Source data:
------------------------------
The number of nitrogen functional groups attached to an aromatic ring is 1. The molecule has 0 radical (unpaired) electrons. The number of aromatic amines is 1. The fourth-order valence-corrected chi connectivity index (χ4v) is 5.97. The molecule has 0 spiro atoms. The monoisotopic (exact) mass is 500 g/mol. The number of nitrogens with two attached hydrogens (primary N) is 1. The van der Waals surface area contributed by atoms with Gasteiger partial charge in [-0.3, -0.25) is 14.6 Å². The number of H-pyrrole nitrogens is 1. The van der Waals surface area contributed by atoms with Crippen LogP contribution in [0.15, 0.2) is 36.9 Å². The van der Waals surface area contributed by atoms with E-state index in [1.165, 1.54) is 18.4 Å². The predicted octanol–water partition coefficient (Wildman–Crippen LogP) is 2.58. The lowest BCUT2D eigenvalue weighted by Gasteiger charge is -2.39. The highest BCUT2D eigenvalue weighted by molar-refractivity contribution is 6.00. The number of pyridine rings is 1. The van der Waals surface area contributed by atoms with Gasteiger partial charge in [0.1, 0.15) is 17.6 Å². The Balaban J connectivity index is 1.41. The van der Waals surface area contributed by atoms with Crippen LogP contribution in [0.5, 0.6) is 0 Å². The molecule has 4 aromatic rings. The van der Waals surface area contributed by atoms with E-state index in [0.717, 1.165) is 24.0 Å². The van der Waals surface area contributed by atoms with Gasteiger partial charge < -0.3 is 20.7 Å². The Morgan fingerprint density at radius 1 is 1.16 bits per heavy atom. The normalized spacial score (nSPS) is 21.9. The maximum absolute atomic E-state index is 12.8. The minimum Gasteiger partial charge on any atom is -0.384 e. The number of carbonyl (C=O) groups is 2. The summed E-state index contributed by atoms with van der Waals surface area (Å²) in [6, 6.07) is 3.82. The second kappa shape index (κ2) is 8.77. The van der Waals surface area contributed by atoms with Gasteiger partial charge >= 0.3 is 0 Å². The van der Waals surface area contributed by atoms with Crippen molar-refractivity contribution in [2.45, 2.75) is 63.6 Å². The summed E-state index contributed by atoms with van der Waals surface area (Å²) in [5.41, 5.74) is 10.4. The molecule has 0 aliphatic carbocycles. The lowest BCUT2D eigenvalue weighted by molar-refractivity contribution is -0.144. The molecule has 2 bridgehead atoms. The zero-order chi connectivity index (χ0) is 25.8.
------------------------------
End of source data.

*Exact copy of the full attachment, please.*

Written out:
The number of nitrogen functional groups attached to an aromatic ring is 1. The molecule has 0 radical (unpaired) electrons. The number of aromatic amines is 1. The fourth-order valence-corrected chi connectivity index (χ4v) is 5.97. The molecule has 0 spiro atoms. The monoisotopic (exact) mass is 500 g/mol. The number of nitrogens with two attached hydrogens (primary N) is 1. The van der Waals surface area contributed by atoms with Gasteiger partial charge in [-0.3, -0.25) is 14.6 Å². The number of H-pyrrole nitrogens is 1. The van der Waals surface area contributed by atoms with Crippen LogP contribution in [0.15, 0.2) is 36.9 Å². The van der Waals surface area contributed by atoms with E-state index in [1.165, 1.54) is 18.4 Å². The predicted octanol–water partition coefficient (Wildman–Crippen LogP) is 2.58. The lowest BCUT2D eigenvalue weighted by Gasteiger charge is -2.39. The highest BCUT2D eigenvalue weighted by molar-refractivity contribution is 6.00. The number of pyridine rings is 1. The van der Waals surface area contributed by atoms with Gasteiger partial charge in [0.1, 0.15) is 17.6 Å². The Balaban J connectivity index is 1.41. The van der Waals surface area contributed by atoms with Crippen LogP contribution in [0.5, 0.6) is 0 Å². The molecule has 4 aromatic rings. The van der Waals surface area contributed by atoms with E-state index in [0.717, 1.165) is 24.0 Å². The van der Waals surface area contributed by atoms with Gasteiger partial charge < -0.3 is 20.7 Å². The Morgan fingerprint density at radius 1 is 1.16 bits per heavy atom. The normalized spacial score (nSPS) is 21.9. The maximum absolute atomic E-state index is 12.8. The minimum Gasteiger partial charge on any atom is -0.384 e. The number of carbonyl (C=O) groups is 2. The summed E-state index contributed by atoms with van der Waals surface area (Å²) in [6, 6.07) is 3.82. The second kappa shape index (κ2) is 8.77. The van der Waals surface area contributed by atoms with Gasteiger partial charge >= 0.3 is 0 Å². The van der Waals surface area contributed by atoms with Crippen molar-refractivity contribution in [2.45, 2.75) is 63.6 Å². The summed E-state index contributed by atoms with van der Waals surface area (Å²) in [5.41, 5.74) is 10.4. The molecule has 0 aliphatic carbocycles. The lowest BCUT2D eigenvalue weighted by molar-refractivity contribution is -0.144. The molecule has 2 bridgehead atoms. The zero-order chi connectivity index (χ0) is 25.8.